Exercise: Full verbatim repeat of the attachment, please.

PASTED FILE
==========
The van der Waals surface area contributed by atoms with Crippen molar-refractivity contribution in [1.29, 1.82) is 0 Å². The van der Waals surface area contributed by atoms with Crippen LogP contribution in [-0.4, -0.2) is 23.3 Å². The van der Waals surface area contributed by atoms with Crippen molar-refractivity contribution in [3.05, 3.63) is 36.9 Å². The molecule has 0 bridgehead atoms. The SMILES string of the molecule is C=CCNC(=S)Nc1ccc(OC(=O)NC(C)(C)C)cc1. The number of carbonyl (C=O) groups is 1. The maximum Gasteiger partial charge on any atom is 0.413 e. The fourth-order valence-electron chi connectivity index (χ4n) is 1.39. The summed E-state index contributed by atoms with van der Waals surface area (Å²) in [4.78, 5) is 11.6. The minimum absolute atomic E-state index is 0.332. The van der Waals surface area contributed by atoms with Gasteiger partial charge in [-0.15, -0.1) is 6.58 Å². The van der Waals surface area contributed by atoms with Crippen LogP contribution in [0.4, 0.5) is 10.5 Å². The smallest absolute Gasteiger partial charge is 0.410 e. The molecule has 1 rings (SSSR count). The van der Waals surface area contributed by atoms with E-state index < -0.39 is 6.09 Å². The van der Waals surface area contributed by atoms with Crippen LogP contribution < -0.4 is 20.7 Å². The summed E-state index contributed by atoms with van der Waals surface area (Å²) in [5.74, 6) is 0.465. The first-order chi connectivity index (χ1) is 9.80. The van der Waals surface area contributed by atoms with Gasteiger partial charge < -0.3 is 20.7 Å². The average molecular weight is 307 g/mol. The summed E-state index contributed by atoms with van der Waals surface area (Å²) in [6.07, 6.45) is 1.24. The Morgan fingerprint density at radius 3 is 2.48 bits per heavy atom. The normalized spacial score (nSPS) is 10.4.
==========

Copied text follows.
The van der Waals surface area contributed by atoms with Crippen molar-refractivity contribution in [1.29, 1.82) is 0 Å². The van der Waals surface area contributed by atoms with Crippen LogP contribution in [-0.4, -0.2) is 23.3 Å². The van der Waals surface area contributed by atoms with Crippen molar-refractivity contribution in [3.05, 3.63) is 36.9 Å². The molecule has 0 bridgehead atoms. The SMILES string of the molecule is C=CCNC(=S)Nc1ccc(OC(=O)NC(C)(C)C)cc1. The number of carbonyl (C=O) groups is 1. The maximum Gasteiger partial charge on any atom is 0.413 e. The fourth-order valence-electron chi connectivity index (χ4n) is 1.39. The summed E-state index contributed by atoms with van der Waals surface area (Å²) in [4.78, 5) is 11.6. The minimum absolute atomic E-state index is 0.332. The van der Waals surface area contributed by atoms with Gasteiger partial charge in [-0.15, -0.1) is 6.58 Å². The van der Waals surface area contributed by atoms with Crippen LogP contribution in [0.4, 0.5) is 10.5 Å². The smallest absolute Gasteiger partial charge is 0.410 e. The molecule has 1 rings (SSSR count). The van der Waals surface area contributed by atoms with E-state index < -0.39 is 6.09 Å². The van der Waals surface area contributed by atoms with Crippen LogP contribution < -0.4 is 20.7 Å². The summed E-state index contributed by atoms with van der Waals surface area (Å²) in [5.74, 6) is 0.465. The first-order chi connectivity index (χ1) is 9.80. The van der Waals surface area contributed by atoms with Gasteiger partial charge < -0.3 is 20.7 Å². The average molecular weight is 307 g/mol. The summed E-state index contributed by atoms with van der Waals surface area (Å²) in [6.07, 6.45) is 1.24. The Morgan fingerprint density at radius 3 is 2.48 bits per heavy atom. The normalized spacial score (nSPS) is 10.4.